As the real estate market continues bouncing along the bottom, the Bay Area saw more homes change hands in March compared with a year ago, while the median price stayed flat, according to a real estate report released Thursday.
“I think 2012 is the year where we’ll find a rock-solid bottom to the market if current trends hold, such as a strengthening economy and no big surge in distressed properties,” said Andrew LePage, an analyst with San Diego’s DataQuick, which released the report. “In areas like Silicon Valley with strong job growth you could argue that we’re past the bottom, but that’s not true elsewhere. The data are still choppy; we’ll know when the market really turns the corner if we have month after month of year-over-year price gains.”
A total of 7,694 new and resale houses and condos sold in the nine-county region in March, up 9.1 percent from a year earlier, according to DataQuick. For existing single-family homes, the total was 5,376 sold, a 3.6 increase from the prior year.
For all homes, the median price, which closely reflects the mixture of homes sold (more high-end homes lead to a higher median, for instance), was $358,000, a notch below $360,000 in March 2011. For existing homes, the median was $390,000, down 1.5 percent from a year earlier. The median has steadily declined compared with the prior year every month since October 2010, but DataQuick said last month’s was the smallest decline so far.Drawing more sellers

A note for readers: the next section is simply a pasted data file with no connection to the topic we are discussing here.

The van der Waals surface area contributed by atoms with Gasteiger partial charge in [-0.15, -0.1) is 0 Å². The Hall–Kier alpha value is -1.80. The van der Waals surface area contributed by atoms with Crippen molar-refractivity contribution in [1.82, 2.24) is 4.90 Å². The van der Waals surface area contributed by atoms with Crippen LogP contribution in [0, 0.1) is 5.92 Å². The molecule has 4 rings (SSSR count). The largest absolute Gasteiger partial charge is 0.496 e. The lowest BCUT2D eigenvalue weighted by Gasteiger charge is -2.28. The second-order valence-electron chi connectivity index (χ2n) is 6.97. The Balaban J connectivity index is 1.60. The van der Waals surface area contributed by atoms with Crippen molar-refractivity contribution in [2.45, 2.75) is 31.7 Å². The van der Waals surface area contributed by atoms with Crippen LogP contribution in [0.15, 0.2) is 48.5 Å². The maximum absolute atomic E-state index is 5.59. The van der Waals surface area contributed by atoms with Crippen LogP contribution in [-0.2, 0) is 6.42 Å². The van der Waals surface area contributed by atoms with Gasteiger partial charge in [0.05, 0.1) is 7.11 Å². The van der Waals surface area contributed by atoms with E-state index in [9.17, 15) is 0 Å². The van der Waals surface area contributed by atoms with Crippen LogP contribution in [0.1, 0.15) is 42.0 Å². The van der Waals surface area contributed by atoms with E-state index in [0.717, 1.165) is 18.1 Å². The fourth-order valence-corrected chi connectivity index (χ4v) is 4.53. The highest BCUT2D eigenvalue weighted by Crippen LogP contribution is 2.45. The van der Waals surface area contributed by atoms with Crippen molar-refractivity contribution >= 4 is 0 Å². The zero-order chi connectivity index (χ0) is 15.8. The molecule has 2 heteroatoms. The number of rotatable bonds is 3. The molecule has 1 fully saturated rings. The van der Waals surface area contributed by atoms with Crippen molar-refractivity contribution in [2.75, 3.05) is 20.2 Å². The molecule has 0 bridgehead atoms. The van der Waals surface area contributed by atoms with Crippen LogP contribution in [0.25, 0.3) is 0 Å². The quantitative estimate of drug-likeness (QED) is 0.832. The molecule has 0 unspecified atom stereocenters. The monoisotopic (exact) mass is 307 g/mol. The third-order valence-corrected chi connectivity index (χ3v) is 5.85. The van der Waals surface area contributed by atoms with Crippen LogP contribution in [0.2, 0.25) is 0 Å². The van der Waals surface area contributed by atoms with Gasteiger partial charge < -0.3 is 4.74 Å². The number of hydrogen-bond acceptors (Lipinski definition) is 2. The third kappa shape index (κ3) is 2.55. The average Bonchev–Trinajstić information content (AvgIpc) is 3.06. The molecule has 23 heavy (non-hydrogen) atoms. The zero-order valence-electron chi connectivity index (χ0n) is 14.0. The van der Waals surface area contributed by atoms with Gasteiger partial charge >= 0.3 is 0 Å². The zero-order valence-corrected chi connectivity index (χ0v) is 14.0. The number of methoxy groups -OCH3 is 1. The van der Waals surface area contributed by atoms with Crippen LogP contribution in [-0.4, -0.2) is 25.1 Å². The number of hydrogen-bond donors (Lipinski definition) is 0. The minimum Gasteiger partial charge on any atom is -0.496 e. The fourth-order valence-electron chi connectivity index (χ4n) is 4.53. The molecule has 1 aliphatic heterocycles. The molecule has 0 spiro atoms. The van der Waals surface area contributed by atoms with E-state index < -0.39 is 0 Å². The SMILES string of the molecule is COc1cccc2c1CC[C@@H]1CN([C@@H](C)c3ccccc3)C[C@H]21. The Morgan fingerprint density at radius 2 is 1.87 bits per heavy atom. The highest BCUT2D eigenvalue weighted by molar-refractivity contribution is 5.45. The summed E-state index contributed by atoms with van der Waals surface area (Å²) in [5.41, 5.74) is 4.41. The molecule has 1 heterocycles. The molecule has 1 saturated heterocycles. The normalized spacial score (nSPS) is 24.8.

What will the beginnings of a recovery look like?
“Once it’s accepted that prices have bottomed and are rising modestly, we’ll hit a period where lots of people will realize the market has strengthened and they’ll put their homes up for sale,” LePage said. “That increase in supply will limit any price pressures.”
That scenario could play out in some Bay Area markets this year, he said. But for now, sellers who can stay put remain on the sidelines, not wanting to sell their homes at a loss. Banks have slowed foreclosure practices in the wake of the robosigning scandal, so fewer foreclosed homes are hitting the market.
The net result, real estate agents say, is that the supply of homes for sale is unusually low. “Tight inventory is the story of the day,” said Janice Spencer, a broker with Windermere Real Estate in Antioch. “Buyers are almost always up against competing offers.” The western side of Contra Costa County has a similar situation.
“For the first quarter of this year, our new listings (for sale) are off by 45 percent compared to last year,” said Carylon Dopp of Security Pacific Real Estate, which has about 75 agents primarily in western Contra Costa County – Richmond, El Cerrito, Pinole and Hercules.
Tight inventory spurs buyer competition and can drive up prices, but price increases “are still fairly fragile,” Dopp said. “In some areas, prices are improving; in some they are not. I certainly think we must be at bottom.”
Foreclosures and short sales – distressed properties that often sell at a discount – made up 44.3 percent of resales in March, DataQuick said. Foreclosures were about a quarter of the resale market, down from their peak of 52 percent in February 2009 but still much higher than the historic average of 10 percent of the market. Short sales, properties sold for less than is owed on the mortgage, were 19.4 percent of resales, up from 16.7 percent in March 2011.